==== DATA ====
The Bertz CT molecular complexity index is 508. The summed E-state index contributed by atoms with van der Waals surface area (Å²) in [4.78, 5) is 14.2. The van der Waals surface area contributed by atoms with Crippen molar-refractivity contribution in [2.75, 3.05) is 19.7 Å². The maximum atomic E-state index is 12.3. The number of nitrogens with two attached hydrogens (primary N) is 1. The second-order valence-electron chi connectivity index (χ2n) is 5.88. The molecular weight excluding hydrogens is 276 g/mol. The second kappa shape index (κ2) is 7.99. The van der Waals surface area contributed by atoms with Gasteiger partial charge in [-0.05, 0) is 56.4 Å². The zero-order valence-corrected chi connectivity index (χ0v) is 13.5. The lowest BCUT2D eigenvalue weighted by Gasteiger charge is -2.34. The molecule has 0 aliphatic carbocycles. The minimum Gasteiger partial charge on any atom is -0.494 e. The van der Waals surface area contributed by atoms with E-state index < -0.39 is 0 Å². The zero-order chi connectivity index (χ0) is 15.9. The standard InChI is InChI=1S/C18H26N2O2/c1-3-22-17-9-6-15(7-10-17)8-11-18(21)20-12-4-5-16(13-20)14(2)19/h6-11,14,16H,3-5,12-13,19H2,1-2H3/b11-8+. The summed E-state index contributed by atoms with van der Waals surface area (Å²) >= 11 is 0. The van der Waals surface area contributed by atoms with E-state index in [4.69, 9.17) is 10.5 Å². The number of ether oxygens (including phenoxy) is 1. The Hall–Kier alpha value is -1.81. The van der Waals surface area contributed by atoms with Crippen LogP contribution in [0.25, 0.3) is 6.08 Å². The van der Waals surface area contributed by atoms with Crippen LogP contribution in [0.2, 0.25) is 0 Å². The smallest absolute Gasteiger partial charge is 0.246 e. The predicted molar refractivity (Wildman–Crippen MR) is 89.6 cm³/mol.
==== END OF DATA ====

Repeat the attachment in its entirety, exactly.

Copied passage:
The Bertz CT molecular complexity index is 508. The summed E-state index contributed by atoms with van der Waals surface area (Å²) in [4.78, 5) is 14.2. The van der Waals surface area contributed by atoms with Crippen molar-refractivity contribution in [2.75, 3.05) is 19.7 Å². The maximum atomic E-state index is 12.3. The number of nitrogens with two attached hydrogens (primary N) is 1. The second-order valence-electron chi connectivity index (χ2n) is 5.88. The molecular weight excluding hydrogens is 276 g/mol. The second kappa shape index (κ2) is 7.99. The van der Waals surface area contributed by atoms with Gasteiger partial charge in [-0.05, 0) is 56.4 Å². The zero-order valence-corrected chi connectivity index (χ0v) is 13.5. The lowest BCUT2D eigenvalue weighted by Gasteiger charge is -2.34. The molecule has 0 aliphatic carbocycles. The minimum Gasteiger partial charge on any atom is -0.494 e. The van der Waals surface area contributed by atoms with E-state index < -0.39 is 0 Å². The zero-order chi connectivity index (χ0) is 15.9. The standard InChI is InChI=1S/C18H26N2O2/c1-3-22-17-9-6-15(7-10-17)8-11-18(21)20-12-4-5-16(13-20)14(2)19/h6-11,14,16H,3-5,12-13,19H2,1-2H3/b11-8+. The summed E-state index contributed by atoms with van der Waals surface area (Å²) >= 11 is 0. The van der Waals surface area contributed by atoms with E-state index in [4.69, 9.17) is 10.5 Å². The number of ether oxygens (including phenoxy) is 1. The Hall–Kier alpha value is -1.81. The van der Waals surface area contributed by atoms with Crippen LogP contribution in [0.25, 0.3) is 6.08 Å². The van der Waals surface area contributed by atoms with Crippen LogP contribution in [0.2, 0.25) is 0 Å². The smallest absolute Gasteiger partial charge is 0.246 e. The predicted molar refractivity (Wildman–Crippen MR) is 89.6 cm³/mol.